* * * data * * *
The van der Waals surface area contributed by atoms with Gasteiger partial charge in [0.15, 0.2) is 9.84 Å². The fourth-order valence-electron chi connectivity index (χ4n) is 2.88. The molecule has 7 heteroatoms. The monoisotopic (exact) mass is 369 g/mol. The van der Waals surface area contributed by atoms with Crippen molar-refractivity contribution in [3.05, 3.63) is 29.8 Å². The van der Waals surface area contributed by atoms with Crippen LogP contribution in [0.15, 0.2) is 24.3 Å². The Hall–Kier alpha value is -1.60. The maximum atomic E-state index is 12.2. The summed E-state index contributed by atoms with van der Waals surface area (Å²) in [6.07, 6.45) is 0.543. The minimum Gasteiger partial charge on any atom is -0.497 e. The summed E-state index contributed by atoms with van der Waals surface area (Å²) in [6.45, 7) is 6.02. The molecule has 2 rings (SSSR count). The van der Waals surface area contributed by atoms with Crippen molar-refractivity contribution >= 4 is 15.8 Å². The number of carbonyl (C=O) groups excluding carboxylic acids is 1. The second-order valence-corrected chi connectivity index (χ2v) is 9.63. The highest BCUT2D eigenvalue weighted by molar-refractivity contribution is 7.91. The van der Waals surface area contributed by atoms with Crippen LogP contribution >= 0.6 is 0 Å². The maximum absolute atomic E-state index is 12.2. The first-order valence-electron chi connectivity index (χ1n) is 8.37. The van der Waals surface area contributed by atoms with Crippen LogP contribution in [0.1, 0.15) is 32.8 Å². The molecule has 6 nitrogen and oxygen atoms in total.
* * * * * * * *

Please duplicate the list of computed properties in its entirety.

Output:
The van der Waals surface area contributed by atoms with Gasteiger partial charge in [0.15, 0.2) is 9.84 Å². The fourth-order valence-electron chi connectivity index (χ4n) is 2.88. The molecule has 7 heteroatoms. The monoisotopic (exact) mass is 369 g/mol. The van der Waals surface area contributed by atoms with Crippen molar-refractivity contribution in [3.05, 3.63) is 29.8 Å². The van der Waals surface area contributed by atoms with Crippen LogP contribution in [0.15, 0.2) is 24.3 Å². The Hall–Kier alpha value is -1.60. The maximum atomic E-state index is 12.2. The summed E-state index contributed by atoms with van der Waals surface area (Å²) in [6.07, 6.45) is 0.543. The minimum Gasteiger partial charge on any atom is -0.497 e. The summed E-state index contributed by atoms with van der Waals surface area (Å²) in [6.45, 7) is 6.02. The molecule has 2 rings (SSSR count). The van der Waals surface area contributed by atoms with Crippen molar-refractivity contribution >= 4 is 15.8 Å². The number of carbonyl (C=O) groups excluding carboxylic acids is 1. The second-order valence-corrected chi connectivity index (χ2v) is 9.63. The highest BCUT2D eigenvalue weighted by molar-refractivity contribution is 7.91. The van der Waals surface area contributed by atoms with Crippen LogP contribution >= 0.6 is 0 Å². The maximum absolute atomic E-state index is 12.2. The first-order valence-electron chi connectivity index (χ1n) is 8.37. The van der Waals surface area contributed by atoms with Crippen LogP contribution in [0.1, 0.15) is 32.8 Å². The molecule has 6 nitrogen and oxygen atoms in total.